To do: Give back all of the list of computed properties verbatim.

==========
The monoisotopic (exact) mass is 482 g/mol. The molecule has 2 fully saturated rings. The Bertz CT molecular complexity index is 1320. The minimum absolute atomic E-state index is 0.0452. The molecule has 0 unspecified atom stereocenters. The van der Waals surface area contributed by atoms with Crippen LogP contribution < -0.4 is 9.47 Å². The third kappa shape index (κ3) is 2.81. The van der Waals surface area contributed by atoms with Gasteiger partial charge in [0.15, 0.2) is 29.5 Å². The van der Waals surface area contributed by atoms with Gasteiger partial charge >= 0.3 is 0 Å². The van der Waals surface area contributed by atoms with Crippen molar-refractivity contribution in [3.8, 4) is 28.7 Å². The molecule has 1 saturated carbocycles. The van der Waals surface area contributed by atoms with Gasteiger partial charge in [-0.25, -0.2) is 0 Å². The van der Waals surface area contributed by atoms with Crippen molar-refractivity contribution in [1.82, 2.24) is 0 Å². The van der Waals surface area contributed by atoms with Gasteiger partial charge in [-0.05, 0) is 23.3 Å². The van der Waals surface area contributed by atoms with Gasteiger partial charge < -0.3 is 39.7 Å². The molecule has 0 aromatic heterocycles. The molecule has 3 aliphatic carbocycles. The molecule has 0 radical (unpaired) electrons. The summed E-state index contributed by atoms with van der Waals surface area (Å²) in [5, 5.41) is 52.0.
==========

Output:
The monoisotopic (exact) mass is 482 g/mol. The molecule has 2 fully saturated rings. The Bertz CT molecular complexity index is 1320. The minimum absolute atomic E-state index is 0.0452. The molecule has 0 unspecified atom stereocenters. The van der Waals surface area contributed by atoms with Crippen LogP contribution < -0.4 is 9.47 Å². The third kappa shape index (κ3) is 2.81. The van der Waals surface area contributed by atoms with Gasteiger partial charge in [0.15, 0.2) is 29.5 Å². The van der Waals surface area contributed by atoms with Gasteiger partial charge >= 0.3 is 0 Å². The van der Waals surface area contributed by atoms with Crippen molar-refractivity contribution in [3.8, 4) is 28.7 Å². The molecule has 1 saturated carbocycles. The van der Waals surface area contributed by atoms with Gasteiger partial charge in [-0.25, -0.2) is 0 Å². The van der Waals surface area contributed by atoms with Crippen molar-refractivity contribution in [1.82, 2.24) is 0 Å². The van der Waals surface area contributed by atoms with Gasteiger partial charge in [-0.05, 0) is 23.3 Å². The van der Waals surface area contributed by atoms with Gasteiger partial charge < -0.3 is 39.7 Å². The molecule has 0 aromatic heterocycles. The molecule has 3 aliphatic carbocycles. The molecule has 0 radical (unpaired) electrons. The summed E-state index contributed by atoms with van der Waals surface area (Å²) in [5, 5.41) is 52.0.